Hi Mel- sorry for not getting back to you earlier. I was out for the whole month…. Yes, the chiffon cake is indeed not easy. One needs alot of practice. I still fail when I try out more tricky chiffon cake recipes. Usually the failure of the chiffon is due to the instability of the egg white and also the temperature of the oven. Do not overbeat the egg white otherwise the cake will turn out coarse and dry. However, if you do not get the meringue to the right stiffness, your cake will collapse- hence you will need to bake this more often to understand the right consistency of the meringue… keep trying!


27 soh f w July 13, 2012

Hi, how much to use if using fresh pandan juice? 1tsp is too little right?
Thank you for sharing, nice day…


28 Shirley@Køkken July 20, 2012

Hi FW, sorry for the late reply. I just got back from my vacation. Yes, typically, 1tsp for fresh pandan juice is too little. I have not tried using fresh pandan juice for this recipe but I would suggest 2-3 tsp to start with.


29 Michelle July 17, 2012

Your chiffon cake looked very nice and delicious. From your receipe above,
I noticed that there aren’t any egg yorks. Did you omitted the egg yorks?


30 Shirley@Køkken July 20, 2012

Hi Michelle, sorry for the late reply as I just got back from my vacation. This is an Angel Food cake so there is no egg yolks.


31 elynn August 4, 2012

I like all the recipe from you blog and make me tried to bake my 1st cake ever but i can’t understand why my sponge cake came out to be very very thin >.< Follow the steps but not sure where went wrong =.=


32 Shirley@Køkken August 6, 2012

Hi Elynn, I am so glad that you have started to try to bake your first cake. It sounded like you may not have creamed your cake well enough to introduce the air into the cake. A couple of questions : what did you use to cream your butter/sugar/eggs? Do you have a mixer? Also, what is the size of the baking tin you were using? How was the texture of the cake? You can also email me.


33 student baker October 13, 2012

where did u buy your pandan paste??


34 Shirley@Køkken October 15, 2012

Hi Student baker – if you are based in Singapore, you can get it at Phoon Huat or Sunlik at Seah Street.


35 Joyce Schoning November 9, 2012

Thank you, now all I need is to beable to get the pandan. First I need to find out where I can get the paste and or leaves Thank you Joyce


36 Joey January 16, 2014

Hello, thanks for your lovely recipe!

It’s not my first time following this recipe and this time I tried to twinge it a bit by making it a lemon angel food cake instead of a pandan one. The egg whites were beaten up to a nice stiff peak and it didn’t seem to have collapsed when I merged it with the rest of the ingredients. The tube pan wasn’t a non-stick one, and the oven temperature was also lowered to prevent the cake from over-cracking. (It was at 150 degrees celcius)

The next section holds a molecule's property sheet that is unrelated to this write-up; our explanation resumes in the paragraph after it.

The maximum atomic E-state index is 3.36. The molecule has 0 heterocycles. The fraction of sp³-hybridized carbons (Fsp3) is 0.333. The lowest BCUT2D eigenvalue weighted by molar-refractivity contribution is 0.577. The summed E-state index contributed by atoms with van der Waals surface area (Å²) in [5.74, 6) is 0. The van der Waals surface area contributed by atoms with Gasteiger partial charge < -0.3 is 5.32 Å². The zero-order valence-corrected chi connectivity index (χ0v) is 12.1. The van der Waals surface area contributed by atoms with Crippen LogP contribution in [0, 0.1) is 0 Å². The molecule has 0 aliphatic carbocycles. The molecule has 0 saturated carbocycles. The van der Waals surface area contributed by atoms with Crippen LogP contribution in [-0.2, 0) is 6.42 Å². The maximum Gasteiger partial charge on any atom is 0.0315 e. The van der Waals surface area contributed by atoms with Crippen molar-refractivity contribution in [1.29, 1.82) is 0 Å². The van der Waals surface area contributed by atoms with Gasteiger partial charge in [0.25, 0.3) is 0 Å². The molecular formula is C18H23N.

When the cake was done, I flipped it over to let it cool so it could maintain it’s shape. Within 10 minutes of the cooling process, the cake had shrunk so much that it became unstuck to the tube pan and had fallen down onto the kitchen bench!! The bottom of the cake was a bit concaved as well… Appearance wise on to the top of the cake, it seemed fine and there wasn’t too many cracks, so it shouldn’t be the oven temperature being too high!

Is there any explanation to this perhaps? Or something that I could do to prevent this from happening the next time?? Thank you so much!


37 Shirley@Køkken January 17, 2014

Hi Joey, I am not sure if I can diagnose this case for you. Lemon juice typically will stabilise the egg white (I assumed you added a bit of lemon juice to the egg white). The only thing I am uncomfortable about is the baking temperature. I have never baked chiffon at such a low temperature. Chiffon cake needs to set through the evaporation of moisture. Hence, the toothpick test for done-ness does not really applies for Chiffon. In fact, it is safer to over bake (bake longer time) – otherwise, indeed if the cake is still moist inside, it will not be stable.
Suggest you repeat either with suggested temperature of 170C or continue baking your cake at 150C for an extra 15 to 20mins.


38 Joey January 17, 2014

Thanks so much for the reply, I’ll try it again and let you know how it goes!